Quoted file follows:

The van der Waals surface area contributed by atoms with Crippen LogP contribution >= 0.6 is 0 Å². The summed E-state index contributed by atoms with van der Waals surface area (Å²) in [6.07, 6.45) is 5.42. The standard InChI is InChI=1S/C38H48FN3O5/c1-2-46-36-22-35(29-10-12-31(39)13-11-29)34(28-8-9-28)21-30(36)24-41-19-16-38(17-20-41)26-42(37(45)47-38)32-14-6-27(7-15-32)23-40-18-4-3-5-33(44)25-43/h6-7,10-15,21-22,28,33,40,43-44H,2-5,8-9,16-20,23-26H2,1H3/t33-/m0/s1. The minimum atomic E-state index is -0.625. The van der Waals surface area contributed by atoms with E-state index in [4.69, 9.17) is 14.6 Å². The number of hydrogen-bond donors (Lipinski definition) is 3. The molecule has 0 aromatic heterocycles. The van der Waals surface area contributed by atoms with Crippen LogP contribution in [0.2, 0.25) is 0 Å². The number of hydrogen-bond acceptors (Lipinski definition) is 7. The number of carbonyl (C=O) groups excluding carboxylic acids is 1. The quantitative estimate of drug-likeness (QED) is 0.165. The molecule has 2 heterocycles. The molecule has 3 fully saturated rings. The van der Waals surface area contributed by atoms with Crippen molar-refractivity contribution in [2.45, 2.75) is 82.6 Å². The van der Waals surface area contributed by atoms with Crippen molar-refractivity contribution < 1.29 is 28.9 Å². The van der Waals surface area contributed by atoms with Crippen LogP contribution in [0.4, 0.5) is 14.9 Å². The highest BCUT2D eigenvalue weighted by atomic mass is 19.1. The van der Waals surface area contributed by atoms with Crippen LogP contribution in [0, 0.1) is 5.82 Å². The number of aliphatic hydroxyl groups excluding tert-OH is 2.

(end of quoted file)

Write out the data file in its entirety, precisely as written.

The van der Waals surface area contributed by atoms with Crippen LogP contribution >= 0.6 is 0 Å². The summed E-state index contributed by atoms with van der Waals surface area (Å²) in [6.07, 6.45) is 5.42. The standard InChI is InChI=1S/C38H48FN3O5/c1-2-46-36-22-35(29-10-12-31(39)13-11-29)34(28-8-9-28)21-30(36)24-41-19-16-38(17-20-41)26-42(37(45)47-38)32-14-6-27(7-15-32)23-40-18-4-3-5-33(44)25-43/h6-7,10-15,21-22,28,33,40,43-44H,2-5,8-9,16-20,23-26H2,1H3/t33-/m0/s1. The minimum atomic E-state index is -0.625. The van der Waals surface area contributed by atoms with E-state index in [4.69, 9.17) is 14.6 Å². The number of hydrogen-bond donors (Lipinski definition) is 3. The molecule has 0 aromatic heterocycles. The van der Waals surface area contributed by atoms with Crippen LogP contribution in [0.2, 0.25) is 0 Å². The number of hydrogen-bond acceptors (Lipinski definition) is 7. The number of carbonyl (C=O) groups excluding carboxylic acids is 1. The quantitative estimate of drug-likeness (QED) is 0.165. The molecule has 2 heterocycles. The molecule has 3 fully saturated rings. The van der Waals surface area contributed by atoms with Crippen molar-refractivity contribution in [2.45, 2.75) is 82.6 Å². The van der Waals surface area contributed by atoms with Crippen molar-refractivity contribution < 1.29 is 28.9 Å². The van der Waals surface area contributed by atoms with Crippen LogP contribution in [0.4, 0.5) is 14.9 Å². The highest BCUT2D eigenvalue weighted by atomic mass is 19.1. The van der Waals surface area contributed by atoms with Crippen LogP contribution in [0, 0.1) is 5.82 Å². The number of aliphatic hydroxyl groups excluding tert-OH is 2.